The thinning moral compass of the Indian EdTech industry

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India is a land of competition. After all, there are 1.3 billion of us, vying for the same limited resources, fighting for the same jobs, and struggling to forge a unique identity to set ourselves apart from our 130 crore brethren.

The Indian startup ecosystem is no different. This is precisely why you see dozens of firms with similar business models and little to no differentiator in almost every space. Most of the new startups hastily copy their entire value proposition, strategy, and business model from existing western startups. It is just a race to who can plagiarize the fastest.

The meteoric rise of India’s EdTech sector is just a reflection of changing times. We already had a booming education business even before the internet was widespread — The Kota Factory. This small town in Rajasthan has become synonymous with coaching for competitive exams, primarily the JEE and sees more than 150,000 students come in from all over India annually. …


The COVID silver lining for air quality in Indian cities

As COVID ravages economies around the world, India is no exception.

However, there is a silver lining in all of this. Due to the nationwide curfews, decrease in industrial activity, and an overall reduction in human outdoor traffic, Air Quality in India has improved significantly over the last 4–5 months.

As per the 2019 World Air Quality Report from IQAir, India is the 5th most polluted country, only behind Bangladesh, Pakistan, Mongolia, and Afghanistan.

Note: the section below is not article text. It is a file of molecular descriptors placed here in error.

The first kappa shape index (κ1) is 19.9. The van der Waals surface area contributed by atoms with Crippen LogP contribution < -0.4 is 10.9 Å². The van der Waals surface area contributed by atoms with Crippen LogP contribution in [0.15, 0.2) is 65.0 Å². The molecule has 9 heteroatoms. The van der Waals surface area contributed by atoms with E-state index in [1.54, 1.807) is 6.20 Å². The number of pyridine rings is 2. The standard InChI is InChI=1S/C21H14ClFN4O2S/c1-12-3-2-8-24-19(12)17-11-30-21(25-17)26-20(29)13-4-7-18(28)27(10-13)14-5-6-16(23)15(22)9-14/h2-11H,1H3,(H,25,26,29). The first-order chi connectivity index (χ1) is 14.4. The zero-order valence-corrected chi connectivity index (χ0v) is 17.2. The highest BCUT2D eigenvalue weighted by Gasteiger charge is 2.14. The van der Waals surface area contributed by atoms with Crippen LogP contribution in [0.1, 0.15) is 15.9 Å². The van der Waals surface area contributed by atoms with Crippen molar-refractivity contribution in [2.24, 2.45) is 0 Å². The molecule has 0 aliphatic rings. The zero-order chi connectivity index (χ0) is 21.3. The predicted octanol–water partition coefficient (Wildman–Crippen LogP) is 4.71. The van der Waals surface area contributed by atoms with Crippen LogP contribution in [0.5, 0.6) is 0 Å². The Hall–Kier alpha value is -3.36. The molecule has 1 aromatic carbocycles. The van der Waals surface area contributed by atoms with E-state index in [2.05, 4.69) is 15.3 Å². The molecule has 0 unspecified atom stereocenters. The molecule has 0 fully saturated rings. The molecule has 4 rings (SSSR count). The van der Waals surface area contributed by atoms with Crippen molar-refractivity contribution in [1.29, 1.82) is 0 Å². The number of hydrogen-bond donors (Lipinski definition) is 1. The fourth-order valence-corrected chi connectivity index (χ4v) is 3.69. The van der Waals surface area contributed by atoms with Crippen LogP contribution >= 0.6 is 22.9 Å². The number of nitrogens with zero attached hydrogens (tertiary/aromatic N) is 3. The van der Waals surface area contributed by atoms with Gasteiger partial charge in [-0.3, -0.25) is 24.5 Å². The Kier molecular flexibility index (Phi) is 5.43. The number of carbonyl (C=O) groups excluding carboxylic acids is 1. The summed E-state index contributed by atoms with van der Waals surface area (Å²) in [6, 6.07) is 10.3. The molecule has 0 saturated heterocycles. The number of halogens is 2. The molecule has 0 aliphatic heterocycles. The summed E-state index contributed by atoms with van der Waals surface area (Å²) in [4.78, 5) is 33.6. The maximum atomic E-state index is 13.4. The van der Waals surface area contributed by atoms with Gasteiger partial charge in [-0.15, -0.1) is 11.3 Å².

It is also home to 21of the top 30 most polluted cities in the world, with New Delhi being the most polluted capital city of the world, narrowly beating Dhaka, Bangladesh. …


Drawing on 13 years of personal experience

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Photo by Harli Marten on Unsplash

I have been married for 5 years now. And been in a relationship for 13.

During more than a decade of togetherness, my partner and I have seen most there is to see. We’ve lived together and on opposite coasts of the nation. Fought, broke up, made amends. Hurt the other and tended to them. Shared cuddles and had screaming matches.

For us, getting hitched was purely ceremonious and there was no discernible change in our relationship. It did help that we were, in all but the legal framework, “already married” for years. …


How an invisible virus crippled the world economy

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Photo by Obi Onyeador on Unsplash

We’ve all known for some time that 2020 would be a bad year for the world economy. Ever since the global spread of COVID19, estimates for the global GDP in 2020 haven been revised downwards and continue to do so.

Morgan Stanley, in Dec 2019, expected the world GDP to grow by 3.2% YoY, a 0.2% increase over the 2019 growth rate.


And why it should be reversed at the earliest

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Photo by Sam Doucette on Unsplash

Cannabis is banned in India because it, like almost every nation, is subject to the Single Convention on Narcotic Drugs which was an offshoot of the US outlook on the use of any form of cannabis.

It can all be traced back to the derangement of one single man. This racist asshole — Harry J. Anslinger.


Universities, teachers, students, and parents alike need to embrace the shift

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Photo by Markus Winkler on Unsplash

MOOCs (Massive Online Open Courses) are the future of education.

There are many inherent advantages an open online course has over the standard educational pedagogy that has been the norm for years now.